from Afghan Journal:
The British Ministry of Defence has apologised after Muslims complained that it was using replicas of mosques at a firing range in northern England to train soldiers ahead of deployment in Afghanistan.
from Pakistan: Now or Never?:
Iran has been hosting regional leaders, including Afghan President Hamid Karzai, to celebrate the Persian New Year, or Nowruz (a spring festival whose equivalent in Pakistan, incidentally, is frowned upon by its own religious conservatives).
The Nowruz celebrations, which also included the presidents of Iraq, Tajikistan and Turkmenistan, are part of Iran's efforts to build regional ties and followed renewed debate over the kind of role Iran wants to play in Afghanistan. As discussed here, it has also been improving ties with Pakistan, and both countries may have worked together on the arrest last month of Abdolmalik Rigi, leader of the Jundollah rebel group.
from Afghan Journal:
For those pushing for high-level political negotiations with the Afghan Taliban to bring to an end to the eight-year war, two U.S. scholars in separate pieces are suggesting a walk through recent history The United States has gone down the path of dialogue with the group before and suffered for it, believing against its own better judgement in the Taliban's promises until it ended up with the September 11, 2001 attacks, says Michael Rubin from the American Enterprise Institute in this article in Commentary.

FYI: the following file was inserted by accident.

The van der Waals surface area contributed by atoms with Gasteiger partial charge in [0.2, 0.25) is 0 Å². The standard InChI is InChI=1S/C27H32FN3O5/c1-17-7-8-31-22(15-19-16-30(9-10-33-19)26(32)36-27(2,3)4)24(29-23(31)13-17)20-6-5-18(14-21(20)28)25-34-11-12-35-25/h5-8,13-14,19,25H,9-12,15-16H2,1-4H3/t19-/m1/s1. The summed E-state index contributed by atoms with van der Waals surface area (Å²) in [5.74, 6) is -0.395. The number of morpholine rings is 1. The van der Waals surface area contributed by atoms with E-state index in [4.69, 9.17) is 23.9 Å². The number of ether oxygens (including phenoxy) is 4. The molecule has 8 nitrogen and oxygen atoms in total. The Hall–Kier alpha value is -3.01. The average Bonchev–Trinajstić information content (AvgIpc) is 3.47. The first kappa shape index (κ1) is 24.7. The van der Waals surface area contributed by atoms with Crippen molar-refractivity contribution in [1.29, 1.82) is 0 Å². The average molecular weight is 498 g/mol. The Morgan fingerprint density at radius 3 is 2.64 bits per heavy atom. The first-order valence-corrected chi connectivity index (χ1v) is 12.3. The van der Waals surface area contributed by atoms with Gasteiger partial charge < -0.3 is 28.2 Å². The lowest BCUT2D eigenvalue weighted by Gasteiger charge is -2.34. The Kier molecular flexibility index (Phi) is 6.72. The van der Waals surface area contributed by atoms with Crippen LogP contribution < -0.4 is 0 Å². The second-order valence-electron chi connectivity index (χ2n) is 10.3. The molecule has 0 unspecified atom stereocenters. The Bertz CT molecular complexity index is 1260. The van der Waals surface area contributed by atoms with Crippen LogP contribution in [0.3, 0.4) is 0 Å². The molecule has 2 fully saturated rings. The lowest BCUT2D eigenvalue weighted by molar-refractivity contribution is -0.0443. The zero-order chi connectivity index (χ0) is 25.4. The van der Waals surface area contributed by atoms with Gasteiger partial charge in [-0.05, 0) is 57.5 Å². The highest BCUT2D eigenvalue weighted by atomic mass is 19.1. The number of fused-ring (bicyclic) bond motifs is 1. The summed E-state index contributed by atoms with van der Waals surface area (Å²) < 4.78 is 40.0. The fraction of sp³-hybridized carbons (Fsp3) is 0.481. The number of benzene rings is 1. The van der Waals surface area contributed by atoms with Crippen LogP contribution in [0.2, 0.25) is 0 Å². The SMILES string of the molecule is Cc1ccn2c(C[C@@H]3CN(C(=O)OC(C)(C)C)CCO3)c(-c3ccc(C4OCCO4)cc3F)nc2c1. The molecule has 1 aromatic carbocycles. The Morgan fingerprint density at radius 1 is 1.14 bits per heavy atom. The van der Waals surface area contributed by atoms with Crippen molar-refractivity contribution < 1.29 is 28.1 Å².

Rubin, who is completing a history of U.S. engagement with rogue regimes, says unclassified U.S. State Department documents show that America opened talks with the Taliban soon after the group emerged as a powerful force in Kandahar in 1994 and well over a year before they took over Kabul. From then on it was a story of diplomats doing everything possible to remain engaged with the Taliban in the hope it would modify their behaviour, and that they would be persuaded to expel Osama bin Laden who had by then relocated from Sudan. The Taliban, on the other hand, in their meetings with U.S. diplomats, would stonewall on terrorism but would also dangle just enough hope to keep the officials calling and forestall punitive strategies.
- Ahmad Shah is a Afghan social entrepreneur and human rights activist living in London. He is currently studying MSc in International Business Economics at the University of Westminster. The opinions expressed are his own. -
An oft-heard refrain holds that Afghanistan is a “graveyard of empires” where corruption and violence are endemic; a land that never had a strong central government, and cannot be democratised. While perhaps flattering to Afghan pride of strength, these half-truths bear little relation to reality.